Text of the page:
After the piece ended, Hunt revealed that she had written the melody for the piece, and that it was originally written as a tune for a beer, named “Brother Thelonius.” Hunt also wrote the melody for the next song, called “Bittersweet,” which began with a long piano solo. Hunt was very modest about her abilities as a jazz musician. She started jazz late and said that she only recently got to the point where she felt that she was “treading water” as opposed to “drowning” in the new style. But her performance, as both a soloist and as accompaniment for others, was sensitive and powerful. It certainly sounded to me like Hunt knew how to swim with the best of them. The band was joined on “Bittersweet” and for the rest of the night with special guest Ted Nash, from the Jazz at Lincoln Center Orchestra. Each night the band had a different guest with them, but I was particularly happy to have arrived on the night Nash was playing as I saw him walk out with both a saxophone and a clarinet (clarinet is my primary instrument).

           The band played two more pieces, seamlessly transitioning from the energetic and growling “Anthem for a New Day” to a slower and gentler “Never Let Me Go,” featuring a lovely saxophone duet. Then, Nash switched to clarinet, the other musicians put away their instruments, and Hunt began playing a very classical intro to an infectious rumba featuring Nash. Hunt described Nash not just as a doubler (someone who can play more than one instrument), but as a “quintupler.” He had a beautiful jazzy tone on clarinet as he effortlessly bounced up and down the instrument’s multicolored register. Jensen, Weiss and Blake acted as percussionists for this piece, clapping along with the music. As they clapped, they smiled and laughed with each other, even trying some claps behind their backs or under their legs. The musicians were clearly having a blast with the piece, and it was infectious.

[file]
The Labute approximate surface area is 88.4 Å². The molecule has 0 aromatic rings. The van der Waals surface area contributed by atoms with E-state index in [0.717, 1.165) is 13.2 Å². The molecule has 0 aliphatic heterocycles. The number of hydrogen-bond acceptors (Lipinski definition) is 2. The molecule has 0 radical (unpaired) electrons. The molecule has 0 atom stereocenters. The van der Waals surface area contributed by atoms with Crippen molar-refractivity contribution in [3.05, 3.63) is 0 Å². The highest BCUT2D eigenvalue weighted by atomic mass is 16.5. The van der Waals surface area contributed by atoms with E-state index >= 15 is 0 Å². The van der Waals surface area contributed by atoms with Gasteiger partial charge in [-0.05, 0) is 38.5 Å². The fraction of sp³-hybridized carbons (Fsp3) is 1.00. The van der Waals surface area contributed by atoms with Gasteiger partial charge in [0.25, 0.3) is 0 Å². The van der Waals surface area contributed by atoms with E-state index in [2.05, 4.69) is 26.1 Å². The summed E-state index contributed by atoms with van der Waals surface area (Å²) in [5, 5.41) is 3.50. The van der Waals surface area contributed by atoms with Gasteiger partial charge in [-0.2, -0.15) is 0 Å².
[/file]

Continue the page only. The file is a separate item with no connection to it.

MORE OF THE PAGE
The performance concluded with a piece inspired by the New York Subway system, called “Going Express.” It was a fast paced, exciting finale to the show. At the end, Calvaire and Torres had a percussion solo together. Their eyes locked on each other as they played incredible fast rhythms, sometimes in unison and other times creating new polyrhythms. The interplay between the two musicians was absolutely enthralling, and I couldn’t help but watch them with a big goofy smile. This performance helped me understand so much more about what jazz is. It is really about communication – players find personal ways to communicate the music to the audience, and inspire each other to push their own ideas further. The evening was not just a concert, it was an experience in music-making that can never be replicated. The concert was over a little before 11, but I found myself wishing I could have stayed all night long.

           I highly recommend checking out a concert at Dizzy’s Club Coca-Cola. The concert I saw was part of the Fourth Annual Coca-Cola Generations in Jazz Festival, which continues through October 8th, and features both jazz masters as well as up-and-coming young jazz musicians. Dizzy’s offers special student nights, as well as a $5 cover and a $5 menu for late night concerts on Tuesdays and Wednesdays. Whether you’re a jazz pro or you’ve never even heard a jazz standard before, this is an incredible way to experience just how engaging and exciting music can be.